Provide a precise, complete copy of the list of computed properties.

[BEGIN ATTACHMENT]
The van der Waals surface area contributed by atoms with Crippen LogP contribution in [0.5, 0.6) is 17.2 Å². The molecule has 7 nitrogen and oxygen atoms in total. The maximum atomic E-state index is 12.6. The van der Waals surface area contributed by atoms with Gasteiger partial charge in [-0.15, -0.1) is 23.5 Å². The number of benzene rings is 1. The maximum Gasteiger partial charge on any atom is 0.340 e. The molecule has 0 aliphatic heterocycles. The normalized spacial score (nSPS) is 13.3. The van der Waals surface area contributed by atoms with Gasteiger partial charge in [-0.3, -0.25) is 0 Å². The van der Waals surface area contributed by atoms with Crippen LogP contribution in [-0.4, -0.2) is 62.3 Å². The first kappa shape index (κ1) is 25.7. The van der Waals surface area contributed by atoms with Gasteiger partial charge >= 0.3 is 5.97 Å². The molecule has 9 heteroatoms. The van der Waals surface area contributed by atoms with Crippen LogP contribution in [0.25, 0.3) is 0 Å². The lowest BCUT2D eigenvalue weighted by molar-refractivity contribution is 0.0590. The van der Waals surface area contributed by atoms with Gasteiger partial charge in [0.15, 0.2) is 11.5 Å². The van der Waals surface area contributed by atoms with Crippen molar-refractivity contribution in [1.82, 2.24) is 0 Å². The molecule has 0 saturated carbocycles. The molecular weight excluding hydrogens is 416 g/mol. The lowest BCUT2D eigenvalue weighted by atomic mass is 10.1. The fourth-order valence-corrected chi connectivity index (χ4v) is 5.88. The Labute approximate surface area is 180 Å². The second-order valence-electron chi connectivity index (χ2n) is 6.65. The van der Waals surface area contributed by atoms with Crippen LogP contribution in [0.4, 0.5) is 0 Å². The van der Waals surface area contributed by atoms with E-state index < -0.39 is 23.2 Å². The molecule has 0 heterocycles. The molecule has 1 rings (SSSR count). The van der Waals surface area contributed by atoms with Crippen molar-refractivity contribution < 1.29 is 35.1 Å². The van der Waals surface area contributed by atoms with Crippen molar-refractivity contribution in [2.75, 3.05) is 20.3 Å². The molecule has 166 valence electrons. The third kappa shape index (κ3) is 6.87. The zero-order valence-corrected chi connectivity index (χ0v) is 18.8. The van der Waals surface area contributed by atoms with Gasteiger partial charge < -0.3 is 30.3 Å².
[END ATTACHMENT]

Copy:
The van der Waals surface area contributed by atoms with Crippen LogP contribution in [0.5, 0.6) is 17.2 Å². The molecule has 7 nitrogen and oxygen atoms in total. The maximum atomic E-state index is 12.6. The van der Waals surface area contributed by atoms with Gasteiger partial charge in [-0.15, -0.1) is 23.5 Å². The number of benzene rings is 1. The maximum Gasteiger partial charge on any atom is 0.340 e. The molecule has 0 aliphatic heterocycles. The normalized spacial score (nSPS) is 13.3. The van der Waals surface area contributed by atoms with Gasteiger partial charge in [-0.3, -0.25) is 0 Å². The van der Waals surface area contributed by atoms with Crippen LogP contribution in [-0.4, -0.2) is 62.3 Å². The first kappa shape index (κ1) is 25.7. The van der Waals surface area contributed by atoms with Gasteiger partial charge >= 0.3 is 5.97 Å². The molecule has 9 heteroatoms. The van der Waals surface area contributed by atoms with Crippen LogP contribution in [0.25, 0.3) is 0 Å². The lowest BCUT2D eigenvalue weighted by molar-refractivity contribution is 0.0590. The van der Waals surface area contributed by atoms with Gasteiger partial charge in [0.15, 0.2) is 11.5 Å². The van der Waals surface area contributed by atoms with Crippen molar-refractivity contribution in [1.82, 2.24) is 0 Å². The molecule has 0 saturated carbocycles. The molecular weight excluding hydrogens is 416 g/mol. The lowest BCUT2D eigenvalue weighted by atomic mass is 10.1. The fourth-order valence-corrected chi connectivity index (χ4v) is 5.88. The Labute approximate surface area is 180 Å². The second-order valence-electron chi connectivity index (χ2n) is 6.65. The van der Waals surface area contributed by atoms with Crippen LogP contribution in [0.4, 0.5) is 0 Å². The van der Waals surface area contributed by atoms with E-state index < -0.39 is 23.2 Å². The molecule has 0 heterocycles. The molecule has 1 rings (SSSR count). The van der Waals surface area contributed by atoms with Crippen molar-refractivity contribution < 1.29 is 35.1 Å². The van der Waals surface area contributed by atoms with Crippen molar-refractivity contribution in [2.75, 3.05) is 20.3 Å². The molecule has 166 valence electrons. The third kappa shape index (κ3) is 6.87. The zero-order valence-corrected chi connectivity index (χ0v) is 18.8. The van der Waals surface area contributed by atoms with Gasteiger partial charge < -0.3 is 30.3 Å².